Eugene Peterson on the Making of the Modern Pastor (and Congregation)

I have been reading through Eugene Peterson’s book, Working the Angles: The Shape of Pastoral Integrity (Grand Rapids: Eerdmans, 1987). It is a tremendous read, one that I highly recommend to all who find themselves ministering in the church. Peterson is a provocative writer, someone who is able to point out with precision some of the idols that often accompany the way American evangelicals (not least pastors) approach the subject of “doing church.”

Subversively, Peterson has the unique ability to diagnose some of the misdirected, specifically the fad-centered, ways in which the American church lives and moves and has its being. He is a sharp (though never ungracious) critic of how infatuated American evangelicals have become with things such as crowd size, exciting worship experiences, fat budgets, busyness – all things which, when elevated as the main thing, serve to undermine the pastoral vocation and, not least, Christian worship itself. By calling into question some of the idols that have come to define the modern American evangelical church, Eugene Peterson remains a blessed gift. 

Below is a quote from his book (Working the Angles, pp. 7-8). I think he hits on a problem here that, sadly, pervades much of how ministers (and congregations) understand the way to “do church” and the way to be a “successful” minister with a “successful” ministry. 

He writes:

“For a long time I have been convinced that I could take a person with a high school education, give him or her a six-month trade school training, and provide a pastor who would be satisfactory to any discriminating American congregation. The curriculum would consist of four courses. Course I: Creative Plagiarism. I would put you in touch with a wide range of excellent and inspirational talks, show you how to alter them just enough to obscure their origins, and get you a reputation for wit and wisdom. Course II: Voice Control for Prayer and Counseling. We would develop your own distinct style of Holy Joe intonation, acquiring the skill in resonance and modulation that conveys an unmistakable aura of sanctity. Course III: Efficient Office Management. There is nothing parishioners admire more in their pastors than the capacity to run a tight ship administratively. If we return all telephone calls within twenty-four hours, answer all letters within a week, distributing enough carbons to key people so that they know we are on top of things, and have just the right amount of clutter on our desks – not too much or we appear inefficient, not too little or we appear underemployed – we quickly get the reputation for efficiency that is far more important than anything we actually do. Course IV: Image Projection. Here we would master the half-dozen well-known and easily implemented devices that create the impression that we are terrifically busy and widely sought after for counsel by influential people in the community. A one-week refresher course each year would introduce new phrases that would convince our parishioners that we are bold innovators on the cutting edge of the megatrends and at the same time solidly rooted in all the traditional values of our sainted ancestors.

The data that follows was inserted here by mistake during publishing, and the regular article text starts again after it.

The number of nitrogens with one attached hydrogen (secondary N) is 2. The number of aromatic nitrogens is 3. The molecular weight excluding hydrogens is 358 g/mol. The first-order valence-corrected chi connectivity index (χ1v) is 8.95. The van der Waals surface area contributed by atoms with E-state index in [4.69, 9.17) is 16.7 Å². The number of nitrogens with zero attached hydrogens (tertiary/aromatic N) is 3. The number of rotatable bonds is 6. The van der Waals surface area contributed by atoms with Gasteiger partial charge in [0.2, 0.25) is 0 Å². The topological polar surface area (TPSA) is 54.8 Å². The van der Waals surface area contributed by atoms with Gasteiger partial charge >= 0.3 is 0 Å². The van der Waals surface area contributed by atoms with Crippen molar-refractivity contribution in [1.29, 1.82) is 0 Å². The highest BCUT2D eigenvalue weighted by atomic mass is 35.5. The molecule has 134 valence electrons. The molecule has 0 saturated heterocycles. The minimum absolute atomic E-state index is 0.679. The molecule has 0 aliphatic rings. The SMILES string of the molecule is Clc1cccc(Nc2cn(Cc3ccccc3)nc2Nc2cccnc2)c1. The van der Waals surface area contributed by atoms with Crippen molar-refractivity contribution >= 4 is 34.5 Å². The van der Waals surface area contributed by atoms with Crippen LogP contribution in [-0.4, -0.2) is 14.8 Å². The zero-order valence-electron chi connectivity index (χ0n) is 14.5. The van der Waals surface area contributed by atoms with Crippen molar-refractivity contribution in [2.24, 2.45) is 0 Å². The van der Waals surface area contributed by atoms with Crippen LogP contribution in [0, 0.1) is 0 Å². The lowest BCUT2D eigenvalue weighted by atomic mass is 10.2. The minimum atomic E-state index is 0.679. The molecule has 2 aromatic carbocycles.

(I have been laughing for several years over this trade school training for pastors with which I plan to make my fortune. Recently, though, the joke has backfired on me. I keep seeing advertisements for institutes and workshops all over the country that invite pastors to sign up for this exact curriculum. The advertised course offerings are not quite as honestly labeled as mine, but the content appears to be identical – a curriculum that trains pastors to satisfy the current consumer tastes in religion. I’m not laughing anymore.)

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